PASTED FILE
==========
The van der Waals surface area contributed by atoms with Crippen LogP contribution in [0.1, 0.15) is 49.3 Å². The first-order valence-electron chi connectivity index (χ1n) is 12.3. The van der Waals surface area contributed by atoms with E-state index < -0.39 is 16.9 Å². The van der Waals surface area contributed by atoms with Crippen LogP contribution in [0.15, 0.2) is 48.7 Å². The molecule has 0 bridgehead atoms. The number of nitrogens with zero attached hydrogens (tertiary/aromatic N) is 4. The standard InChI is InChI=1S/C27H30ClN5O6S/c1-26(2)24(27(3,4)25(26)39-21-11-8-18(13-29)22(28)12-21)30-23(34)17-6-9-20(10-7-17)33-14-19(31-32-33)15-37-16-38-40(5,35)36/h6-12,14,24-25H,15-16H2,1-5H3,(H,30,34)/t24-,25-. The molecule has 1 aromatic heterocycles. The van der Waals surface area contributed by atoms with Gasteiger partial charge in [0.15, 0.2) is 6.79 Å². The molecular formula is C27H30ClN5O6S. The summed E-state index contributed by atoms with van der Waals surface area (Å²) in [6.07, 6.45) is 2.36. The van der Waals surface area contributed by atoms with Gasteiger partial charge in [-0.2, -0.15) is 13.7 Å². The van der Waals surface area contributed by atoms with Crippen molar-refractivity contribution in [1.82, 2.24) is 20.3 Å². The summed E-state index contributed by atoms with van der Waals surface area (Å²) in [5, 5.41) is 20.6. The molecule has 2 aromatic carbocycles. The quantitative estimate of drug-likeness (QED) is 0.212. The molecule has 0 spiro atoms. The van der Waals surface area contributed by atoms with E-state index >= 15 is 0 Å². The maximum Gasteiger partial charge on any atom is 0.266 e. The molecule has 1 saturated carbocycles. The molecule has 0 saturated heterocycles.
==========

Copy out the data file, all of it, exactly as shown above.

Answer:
The van der Waals surface area contributed by atoms with Crippen LogP contribution in [0.1, 0.15) is 49.3 Å². The first-order valence-electron chi connectivity index (χ1n) is 12.3. The van der Waals surface area contributed by atoms with E-state index < -0.39 is 16.9 Å². The van der Waals surface area contributed by atoms with Crippen LogP contribution in [0.15, 0.2) is 48.7 Å². The molecule has 0 bridgehead atoms. The number of nitrogens with zero attached hydrogens (tertiary/aromatic N) is 4. The standard InChI is InChI=1S/C27H30ClN5O6S/c1-26(2)24(27(3,4)25(26)39-21-11-8-18(13-29)22(28)12-21)30-23(34)17-6-9-20(10-7-17)33-14-19(31-32-33)15-37-16-38-40(5,35)36/h6-12,14,24-25H,15-16H2,1-5H3,(H,30,34)/t24-,25-. The molecule has 1 aromatic heterocycles. The van der Waals surface area contributed by atoms with Gasteiger partial charge in [0.15, 0.2) is 6.79 Å². The molecular formula is C27H30ClN5O6S. The summed E-state index contributed by atoms with van der Waals surface area (Å²) in [6.07, 6.45) is 2.36. The van der Waals surface area contributed by atoms with Gasteiger partial charge in [-0.2, -0.15) is 13.7 Å². The van der Waals surface area contributed by atoms with Crippen molar-refractivity contribution in [1.82, 2.24) is 20.3 Å². The summed E-state index contributed by atoms with van der Waals surface area (Å²) in [5, 5.41) is 20.6. The molecule has 2 aromatic carbocycles. The quantitative estimate of drug-likeness (QED) is 0.212. The molecule has 0 spiro atoms. The van der Waals surface area contributed by atoms with E-state index >= 15 is 0 Å². The maximum Gasteiger partial charge on any atom is 0.266 e. The molecule has 1 saturated carbocycles. The molecule has 0 saturated heterocycles.